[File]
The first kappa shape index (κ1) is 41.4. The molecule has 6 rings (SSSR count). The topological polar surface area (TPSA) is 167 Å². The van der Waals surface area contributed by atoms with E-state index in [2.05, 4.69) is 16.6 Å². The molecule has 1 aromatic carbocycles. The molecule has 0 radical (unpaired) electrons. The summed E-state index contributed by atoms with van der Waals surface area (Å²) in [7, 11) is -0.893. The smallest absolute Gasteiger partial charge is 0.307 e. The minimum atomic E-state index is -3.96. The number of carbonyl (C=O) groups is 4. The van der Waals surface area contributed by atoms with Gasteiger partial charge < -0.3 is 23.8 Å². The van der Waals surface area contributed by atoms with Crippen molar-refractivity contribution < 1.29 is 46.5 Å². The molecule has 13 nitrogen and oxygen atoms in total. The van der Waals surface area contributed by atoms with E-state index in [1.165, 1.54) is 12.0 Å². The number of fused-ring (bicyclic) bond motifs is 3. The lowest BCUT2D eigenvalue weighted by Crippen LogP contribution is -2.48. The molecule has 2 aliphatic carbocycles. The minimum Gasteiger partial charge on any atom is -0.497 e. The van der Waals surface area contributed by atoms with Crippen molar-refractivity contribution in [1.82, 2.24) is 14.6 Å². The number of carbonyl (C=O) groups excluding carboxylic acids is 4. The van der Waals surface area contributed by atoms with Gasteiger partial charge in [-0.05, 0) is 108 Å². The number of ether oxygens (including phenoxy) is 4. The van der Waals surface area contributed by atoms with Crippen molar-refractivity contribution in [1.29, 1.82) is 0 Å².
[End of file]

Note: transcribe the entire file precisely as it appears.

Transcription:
The first kappa shape index (κ1) is 41.4. The molecule has 6 rings (SSSR count). The topological polar surface area (TPSA) is 167 Å². The van der Waals surface area contributed by atoms with E-state index in [2.05, 4.69) is 16.6 Å². The molecule has 1 aromatic carbocycles. The molecule has 0 radical (unpaired) electrons. The summed E-state index contributed by atoms with van der Waals surface area (Å²) in [7, 11) is -0.893. The smallest absolute Gasteiger partial charge is 0.307 e. The minimum atomic E-state index is -3.96. The number of carbonyl (C=O) groups is 4. The van der Waals surface area contributed by atoms with Gasteiger partial charge < -0.3 is 23.8 Å². The van der Waals surface area contributed by atoms with Crippen molar-refractivity contribution < 1.29 is 46.5 Å². The molecule has 13 nitrogen and oxygen atoms in total. The van der Waals surface area contributed by atoms with E-state index in [1.165, 1.54) is 12.0 Å². The number of fused-ring (bicyclic) bond motifs is 3. The lowest BCUT2D eigenvalue weighted by Crippen LogP contribution is -2.48. The molecule has 2 aliphatic carbocycles. The minimum Gasteiger partial charge on any atom is -0.497 e. The van der Waals surface area contributed by atoms with Crippen molar-refractivity contribution in [1.82, 2.24) is 14.6 Å². The number of carbonyl (C=O) groups excluding carboxylic acids is 4. The van der Waals surface area contributed by atoms with Gasteiger partial charge in [-0.05, 0) is 108 Å². The number of ether oxygens (including phenoxy) is 4. The van der Waals surface area contributed by atoms with Crippen molar-refractivity contribution in [1.29, 1.82) is 0 Å².